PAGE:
BALTIMORE — President Joe Biden boasted the shift to 24/7 operations at San Pedro Bay ports has already improved service times for container ships, using the Port of Baltimore as a backdrop to highlight his administration's efforts to ease supply chain congestion.
The ports of Los Angeles and Long Beach, whose maritime traffic jams have become emblematic of snarled supply chains, saw a 20% reduction in the number of container ships spending more than nine days at the docks as more major shippers agreed to move cargo during off-peak hours, Biden said.
"It's already paying off," the president said as the sun set on a makeshift stage next to a row of bunting-decked shipping containers at the Baltimore port’s Dundalk Marine Terminal Wednesday evening.
Biden said he spoke this week with the CEOs of Walmart, UPS, FedEx and Target about concerns empty shelves headed into the holidays. All four companies pledged last month — and others have since joined them — to move more cargo during off-peak hours to alleviate congestion at the San Pedro Bay ports.
"They assured me that the shelves will be stocked in stores this holiday," the president said.
After touring a warehouse-sized port shed with local officials and longshoremen, Biden laid out his Action Plan for American Ports and Waterways in his remarks. The near-term plan allowing ports to reallocate project cost savings toward more efficiently handling a surge in import volumes.
He touted the Georgia Port Authority’s pop-up container yards project, which is reallocating $8 million to open five pop-up container yards in Georgia and North Carolina. It will free up dock space for the Port of Savannah, which leads the U.S. in containerized agricultural exports.
"Other ports across the country will have the resources they need to make these kinds of immediate investments as well," Biden said.
Biden’s selection of a U.S. seaport as the backdrop for the first stop of his infrastructure deal victory tour reflects its benefits — including $5.2 billion in direct funding — for ports, which handle 90% of internationally bound cargo, according to the American Association of Port Authorities.
"Ports are working around the clock to squeeze the proverbial eleventh gallon of cargo into a ten-gallon bucket — the supply chain crunch is the real-time result of deferred national investment," AAPA CEO Chris Connor said in a statement. "Infrastructure expansion takes time, but this bill allows ports to get to work."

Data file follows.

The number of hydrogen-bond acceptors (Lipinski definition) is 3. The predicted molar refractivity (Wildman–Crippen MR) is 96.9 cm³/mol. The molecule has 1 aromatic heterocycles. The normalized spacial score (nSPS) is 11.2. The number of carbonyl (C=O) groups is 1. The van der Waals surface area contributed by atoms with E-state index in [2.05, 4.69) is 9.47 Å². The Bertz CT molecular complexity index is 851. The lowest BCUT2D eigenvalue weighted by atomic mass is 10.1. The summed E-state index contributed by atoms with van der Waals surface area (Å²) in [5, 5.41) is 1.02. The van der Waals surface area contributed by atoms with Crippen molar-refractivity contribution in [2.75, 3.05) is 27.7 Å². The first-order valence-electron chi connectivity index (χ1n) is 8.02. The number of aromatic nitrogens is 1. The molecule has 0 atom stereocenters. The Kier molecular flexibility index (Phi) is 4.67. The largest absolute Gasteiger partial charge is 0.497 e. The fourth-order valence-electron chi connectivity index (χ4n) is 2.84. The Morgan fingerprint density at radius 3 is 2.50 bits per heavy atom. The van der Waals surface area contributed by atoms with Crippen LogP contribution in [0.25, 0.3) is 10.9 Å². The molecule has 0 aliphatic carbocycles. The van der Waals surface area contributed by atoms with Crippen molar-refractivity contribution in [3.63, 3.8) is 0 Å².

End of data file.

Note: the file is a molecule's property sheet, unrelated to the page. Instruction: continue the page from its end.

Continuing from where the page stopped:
The $1.2 trillion bipartisan infrastructure package contains funding for port equipment and facilities upgrades, dredging and channel maintenance, marine highways, rail needs, safety improvements and emissions-lowering projects. The deal, which Biden plans to sign Monday, also provides for "historic investments in environmental cleanup and remediation, rebuilding resilience against superstorms and droughts and wildfires and hurricanes," Biden said.
The Port of Baltimore, which handles far more autos than containers because of its location as the farthest inland East Coast port, has benefited from the terminal congestion elsewhere, said William P. Doyle, the port’s executive director.
"Because ports were congested around the country, we’ve had 24 ad-hoc container ships come to the Port of Baltimore that were destined for other ports since July 2020," Doyle said. "On top of that, over the past 10 weeks, we’ve attracted two new permanent services."
Biden repeatedly thanked the Baltimore longshoremen and smiled for pictures with several of them after his speech. In urging the passage of his $1.75 trillion "Build Back Better" social and climate spending proposal, he encouraged companies to see the value in creating well-paying jobs "so when disruption hits, companies can quickly adapt because they're invested in their workers."
The president credited his port envoy, John Porcari, who previously served as Maryland transportation secretary under two governors, for encouraging operators, shipping companies, unions and retailers to speed commerce and keep shelves stocked for the holiday season.
"Instead of pointing fingers, we’re seeing folks start to work together: railroads, ocean liners, labor, state and local governments," the president said. "The progress has already begun. And now we passed the Bipartisan Infrastructure Bill — the deal — it’s only going to accelerate."